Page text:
CORPUS CHRISTI, Texas — The first week of in-person classroom instruction began for the Corpus Christi Independent School District this week.
We sat down with CCISD Superintendent Roland Hernandez to discuss how the events went for the district.
KRIS 6 News: "How did the first of face to face instruction go for you guys?"
Hernandez: “Yeah, this week is gone, it went really well so far . We've been in school a few days and we started out really slow. Phase I and that's allowing 25 percent of our students to respond that they would be returning to face to face instruction."
KRIS 6 News: "This is the first time we've ever done anything like this. So it's gotta be a kind of an ever- evolving process as we learn things work don't work. Anything that comes to the forefront for you that we need to work on?
Hernandez: "Right and that's exactly what we figured what we would run into. This issue here is that we don't really get any practice. So that first day of school, we haven't seen our students since Spring Break and now it was a matter of those coming back to have to learn kind of a new mode of operation in our schools from the minute they're dropped off to lining up to coming in to the school building, social distancing markers that we in the schools, It was time needed to try to get them into the new way of what every day was going to look like.
“And so with the smaller numbers that also helped us. The more systems we had in place but to be able to teach it slowly to the students, when more and more students start coming back. I think probably the best move we could've made. If we would have had 50 percent or 75 percent, it would've been too many kids, too fast to really give ourselves the test run of all the systems we've put in place.
“Our infrastructure is holding up really well. Our only issue has been that with the dem and that there is across the world really especially in our nation just to with the need for different devices and the Wi-Fi, we're really targeting that area and to make sure that the students not in the classrooms who will continue distant learning have what they need.
“But as far as the everyday that we're going through so far this week has been great. We've not had any issues with any technology crashes. They've been very minor if anything. Or it might be specific to a particular classroom but not the entire school. So far, so good."
Hernandez recapped other elements of the first week of instruction.
“We are being careful with that that we're doing the assessment every day in our schools. The students come in, we have a screener that asks the basic questions to the students and families. We're mainly, we want to stay in touch with who'd been exposed where, who's traveled where, any symptoms whatsoever. Staying proactive on top of that and then we're being really quick to communicate if anything comes to our knowledge in what it might be.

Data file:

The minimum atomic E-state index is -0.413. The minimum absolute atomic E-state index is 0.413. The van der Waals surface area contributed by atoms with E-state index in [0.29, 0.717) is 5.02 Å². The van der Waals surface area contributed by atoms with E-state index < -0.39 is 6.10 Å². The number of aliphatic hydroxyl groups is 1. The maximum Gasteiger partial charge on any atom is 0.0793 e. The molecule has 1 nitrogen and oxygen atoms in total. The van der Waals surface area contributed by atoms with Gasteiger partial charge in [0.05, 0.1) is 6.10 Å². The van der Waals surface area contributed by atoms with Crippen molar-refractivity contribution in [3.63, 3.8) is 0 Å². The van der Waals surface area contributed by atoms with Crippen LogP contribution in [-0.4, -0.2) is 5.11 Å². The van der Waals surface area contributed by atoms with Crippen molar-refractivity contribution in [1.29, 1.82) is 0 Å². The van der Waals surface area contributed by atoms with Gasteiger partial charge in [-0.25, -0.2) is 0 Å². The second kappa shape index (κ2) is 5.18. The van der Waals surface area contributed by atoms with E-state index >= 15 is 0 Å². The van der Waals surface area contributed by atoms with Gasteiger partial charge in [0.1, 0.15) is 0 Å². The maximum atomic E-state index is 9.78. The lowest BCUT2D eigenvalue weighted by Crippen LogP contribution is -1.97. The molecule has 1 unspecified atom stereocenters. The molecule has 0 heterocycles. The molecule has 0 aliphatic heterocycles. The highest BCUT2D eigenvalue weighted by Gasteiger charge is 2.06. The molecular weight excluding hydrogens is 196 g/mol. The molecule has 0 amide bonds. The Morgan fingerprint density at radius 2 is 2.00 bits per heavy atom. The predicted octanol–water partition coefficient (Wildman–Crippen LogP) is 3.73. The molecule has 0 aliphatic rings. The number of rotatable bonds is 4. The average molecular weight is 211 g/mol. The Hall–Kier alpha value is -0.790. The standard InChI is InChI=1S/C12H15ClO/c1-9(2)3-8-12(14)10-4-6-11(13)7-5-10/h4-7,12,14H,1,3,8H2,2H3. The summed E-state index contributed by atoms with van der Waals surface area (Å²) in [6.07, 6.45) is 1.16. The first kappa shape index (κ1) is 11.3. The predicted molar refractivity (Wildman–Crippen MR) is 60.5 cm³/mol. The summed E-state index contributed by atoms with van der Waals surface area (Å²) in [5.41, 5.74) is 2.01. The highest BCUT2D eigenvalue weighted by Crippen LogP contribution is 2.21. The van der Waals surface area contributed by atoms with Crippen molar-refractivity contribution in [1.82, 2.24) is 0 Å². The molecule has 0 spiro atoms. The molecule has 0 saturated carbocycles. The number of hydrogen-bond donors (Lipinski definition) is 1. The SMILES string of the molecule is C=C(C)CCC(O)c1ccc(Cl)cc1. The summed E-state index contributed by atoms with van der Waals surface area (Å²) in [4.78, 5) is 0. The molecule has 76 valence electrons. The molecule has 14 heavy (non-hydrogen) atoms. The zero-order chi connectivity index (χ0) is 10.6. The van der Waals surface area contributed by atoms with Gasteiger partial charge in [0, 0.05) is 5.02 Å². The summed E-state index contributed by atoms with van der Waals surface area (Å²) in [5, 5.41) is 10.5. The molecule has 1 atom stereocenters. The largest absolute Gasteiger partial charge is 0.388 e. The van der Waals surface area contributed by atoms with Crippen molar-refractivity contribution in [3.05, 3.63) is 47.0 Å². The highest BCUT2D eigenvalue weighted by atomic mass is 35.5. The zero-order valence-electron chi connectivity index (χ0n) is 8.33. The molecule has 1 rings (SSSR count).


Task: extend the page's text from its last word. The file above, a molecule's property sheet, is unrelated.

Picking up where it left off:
“And a lot of times it might be like over the summer, we've been very transparent to report what our numbers have been even with staff over the summer. And many cases, these are what people are doing outside of schools. You know in the community whether they're having vacations and where they're going that's where we're that questioning of who they possibly they could've exposed is what we have to do and then we're working very closely with the health district who is also contacting the people.
KRIS 6 News: “Is there anything that you'd like to tell parents who may be on the fence or unsure about sending their children back to school?
Hernandez: “That’s very understandable. We have had many conversations with our parents. I can say that since we started school on Tuesday between Tuesday and now and parents paying attention to your stories and the news and seeing what we've done in our schools, they have called and requested a ‘how can I change the instructional delivery of my student from home’ instructions to ‘face to face.’
“And so they're working with their campus administrators and then they're getting put into the phases, 1, 2 or 3 and then we're bringing them back. So by Oct. 5, we will have all of our students back in school. Those who want to come back. And then on Sept. 18, there’s the one-week intercession there. So that's gonna give us a really good chance to tighten up and just improve what we've had in place the prior three weeks.
“And so for parents what I would encourage then is that there's no better learning than what takes place in the classroom but we understand that there might be some apprehension and still a little anxiety. That's perfectly fine if they choose to stay home and do remote learning. We're gonna give them the best that we can. But then our schools I fell have some really good systems in place that can really take care of the students and certainly keep our parents involved as much as possible."
Tune in next Saturday, we’ll hear from Dr. Hernandez about the next phase of reopening CCISD school campuses.
And if you have a specific question for him, please send us a Facebook message and we’ll ask him for you.